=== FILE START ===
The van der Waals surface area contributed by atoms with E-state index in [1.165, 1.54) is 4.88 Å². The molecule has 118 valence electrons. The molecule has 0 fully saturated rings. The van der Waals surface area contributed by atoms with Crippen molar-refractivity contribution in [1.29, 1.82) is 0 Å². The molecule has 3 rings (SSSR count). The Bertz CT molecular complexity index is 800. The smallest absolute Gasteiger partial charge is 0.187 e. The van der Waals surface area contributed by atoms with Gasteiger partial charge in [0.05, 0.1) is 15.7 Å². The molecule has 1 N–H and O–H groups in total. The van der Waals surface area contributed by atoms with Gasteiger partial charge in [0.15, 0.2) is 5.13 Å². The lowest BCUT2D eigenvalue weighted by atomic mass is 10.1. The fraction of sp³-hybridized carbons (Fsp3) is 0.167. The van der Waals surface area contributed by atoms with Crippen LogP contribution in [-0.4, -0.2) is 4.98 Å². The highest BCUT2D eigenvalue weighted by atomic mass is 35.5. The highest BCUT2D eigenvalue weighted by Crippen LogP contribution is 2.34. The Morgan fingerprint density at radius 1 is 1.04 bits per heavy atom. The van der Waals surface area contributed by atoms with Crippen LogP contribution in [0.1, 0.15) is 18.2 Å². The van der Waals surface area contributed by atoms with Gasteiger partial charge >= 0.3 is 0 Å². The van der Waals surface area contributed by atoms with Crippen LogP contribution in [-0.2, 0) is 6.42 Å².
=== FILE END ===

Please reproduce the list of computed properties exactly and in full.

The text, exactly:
The van der Waals surface area contributed by atoms with E-state index in [1.165, 1.54) is 4.88 Å². The molecule has 118 valence electrons. The molecule has 0 fully saturated rings. The van der Waals surface area contributed by atoms with Crippen molar-refractivity contribution in [1.29, 1.82) is 0 Å². The molecule has 3 rings (SSSR count). The Bertz CT molecular complexity index is 800. The smallest absolute Gasteiger partial charge is 0.187 e. The van der Waals surface area contributed by atoms with Gasteiger partial charge in [0.05, 0.1) is 15.7 Å². The molecule has 1 N–H and O–H groups in total. The van der Waals surface area contributed by atoms with Gasteiger partial charge in [0.15, 0.2) is 5.13 Å². The lowest BCUT2D eigenvalue weighted by atomic mass is 10.1. The fraction of sp³-hybridized carbons (Fsp3) is 0.167. The van der Waals surface area contributed by atoms with Crippen LogP contribution in [-0.4, -0.2) is 4.98 Å². The highest BCUT2D eigenvalue weighted by atomic mass is 35.5. The highest BCUT2D eigenvalue weighted by Crippen LogP contribution is 2.34. The Morgan fingerprint density at radius 1 is 1.04 bits per heavy atom. The van der Waals surface area contributed by atoms with Crippen LogP contribution in [0.1, 0.15) is 18.2 Å². The van der Waals surface area contributed by atoms with Gasteiger partial charge >= 0.3 is 0 Å². The van der Waals surface area contributed by atoms with Crippen LogP contribution in [-0.2, 0) is 6.42 Å².